OK, we fool around with the backside knobs, return to the front interface, and change some settings there too. This time we use a project we finished some years ago: a rock song, completely built with JV-880, Roland D50 and Roland U-110. It sounded pretty good at that time, after being enhanced with some Waves plugin stuff. But nevertheless was too cold. OK: we import the 4 years old final mix into sonicWORX, add the VW to the realtime plug collection, and listen very, very critical to the result that VW brings us. And yes: the cold final mix gets vintage, gets the smell of old amps, gets what it had to exist without for 4 years: good old rock warmth. Very good!.



    After some extra fooling around with the knobs and settings we discover that it is very easy to destroy or distort what you just have built. VintageWarmer is a plugin you should use with care and feeling, and preferably with some knowledge of how electric instruments like Fender guitars, Rhodes piano's and the like used to sound back in the 70's. Not only can you find out your own preferable settings. VW comes with a bunch of presets (29 to be exact) that get you started quickly.

    Features.

Technically speaking, VintageWarmer is a digital simulation of an analog-style, multiband compressor, which can be used for brick wall limiting as well. A slick use of overload characteristics makes generating the typical saturation effects of analog tape recorders possible. VW comes as plug-in for both VST and DirectX on PC, and as VST for Mac OS (9, not carbonized for OS X) plus MOTU MAS. A Digidesign RTAS compatible version is in preparation. We tested the Mac version, by the way.

PSP gives these features in the press release:
High quality signal processing algorithms,
Single or multiband signal processing,
Shelf filters for bass and treble frequencies in single-band processing mode,
Control of bass and treble signal components in multiband processing mode,
Accurately calibrated VU and PPM meters with the overload indicators
Library of presets.

PSP is suitable for following every day studio tasks:
Optimizing the ‘density’ and average signal levels of recordings during mixing or mastering,
Shaping the dynamics of recordings during mixing,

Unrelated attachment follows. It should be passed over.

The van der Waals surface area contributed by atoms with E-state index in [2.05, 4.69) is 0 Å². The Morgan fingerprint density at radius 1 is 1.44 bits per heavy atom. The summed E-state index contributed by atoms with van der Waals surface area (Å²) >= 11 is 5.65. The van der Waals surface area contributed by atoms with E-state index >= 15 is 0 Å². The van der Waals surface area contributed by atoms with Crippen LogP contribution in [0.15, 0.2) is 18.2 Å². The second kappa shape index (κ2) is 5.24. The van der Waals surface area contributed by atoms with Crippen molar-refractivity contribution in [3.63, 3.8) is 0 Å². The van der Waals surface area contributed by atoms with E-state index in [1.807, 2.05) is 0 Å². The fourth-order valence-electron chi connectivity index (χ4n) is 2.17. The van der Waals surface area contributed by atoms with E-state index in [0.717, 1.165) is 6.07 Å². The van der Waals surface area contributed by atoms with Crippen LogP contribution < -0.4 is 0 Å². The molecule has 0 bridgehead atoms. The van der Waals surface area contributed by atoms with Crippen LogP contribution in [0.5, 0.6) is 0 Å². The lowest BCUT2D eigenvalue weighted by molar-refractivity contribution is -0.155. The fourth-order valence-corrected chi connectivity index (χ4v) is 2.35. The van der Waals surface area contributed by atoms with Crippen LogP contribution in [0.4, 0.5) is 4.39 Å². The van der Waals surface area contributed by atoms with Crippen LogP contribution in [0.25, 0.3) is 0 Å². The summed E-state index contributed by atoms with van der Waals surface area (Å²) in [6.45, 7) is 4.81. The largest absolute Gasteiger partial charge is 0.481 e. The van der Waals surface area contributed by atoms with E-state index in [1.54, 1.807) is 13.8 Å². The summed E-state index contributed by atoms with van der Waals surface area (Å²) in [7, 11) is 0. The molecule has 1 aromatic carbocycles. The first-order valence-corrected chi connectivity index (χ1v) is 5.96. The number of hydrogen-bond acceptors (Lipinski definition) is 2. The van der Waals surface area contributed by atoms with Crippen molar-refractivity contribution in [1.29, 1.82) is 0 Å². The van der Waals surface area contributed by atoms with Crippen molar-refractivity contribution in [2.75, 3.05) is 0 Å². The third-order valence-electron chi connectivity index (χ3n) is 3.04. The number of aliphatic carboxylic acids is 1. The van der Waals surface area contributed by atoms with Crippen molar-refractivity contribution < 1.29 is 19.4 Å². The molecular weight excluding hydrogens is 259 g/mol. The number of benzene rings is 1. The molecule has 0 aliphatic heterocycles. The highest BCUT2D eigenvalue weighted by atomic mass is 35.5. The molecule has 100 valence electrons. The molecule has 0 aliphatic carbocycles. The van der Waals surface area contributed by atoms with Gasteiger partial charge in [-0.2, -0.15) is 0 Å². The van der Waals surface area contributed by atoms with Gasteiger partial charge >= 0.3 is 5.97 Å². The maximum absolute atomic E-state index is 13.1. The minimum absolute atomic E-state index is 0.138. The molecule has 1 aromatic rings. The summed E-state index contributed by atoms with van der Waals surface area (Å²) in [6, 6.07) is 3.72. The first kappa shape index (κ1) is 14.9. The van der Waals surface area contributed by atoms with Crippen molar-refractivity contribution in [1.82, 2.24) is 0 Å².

Adding warmth to individual tracks or complete mixes,
Adding analog tape-style compression to individual tracks or complete mixes.

    Conclusion.

    It would be too much to say that VW is a revolution, but it is a value tool for warming up those cold remakes of old electric gear we find in most synthesizers. It adds round dynamics to your recordings, making them sound more saturated, just like the old analog recorders did. You can also use it to give flat sounding productions (with e.g. samples) extra boldness and character. The user interface loooks nicely "old" and fits the characteristics of this plugin. VW comes with a good manual in PDF format, which explains all functions and presets in brief but clear text. A Q&A section gives good general insight in the situations and circumstances VW can play a role, and how you should utilize VW.
    This plugin does what the specs promises, and therefor it gets (on our scale from 1 to 10) a well deserved
    8+.

    Addendum.

    In early march 2003, PSP AudioWare released version 1.5 of VintageWarmer. The new version is compatible with CoreAudio under OS X, but is available for the "good old" OS9 as well. New in this version, available as a free download for registered users at PSP's website:
    * Constant DC remove filter 12dB/oct tuned to -3dB @ 15Hz. The filter is located at the input of a processing path of the plug-in. A Dry signal is not affected.
    * Double precision floating point computations (64 bits) in all processing stages to improve ultra quite error free filters.
    * Graphical memory leakage bug solved.
    * All platforms now have the same processing engine and the same version number.

    Pricing and downloads are available on the producers website:
    http://www.pspaudioware.com/.


    All reviews in AudioMac.net are written by Peter J. Bloemendaal. All rights reserved.

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    26.12.2001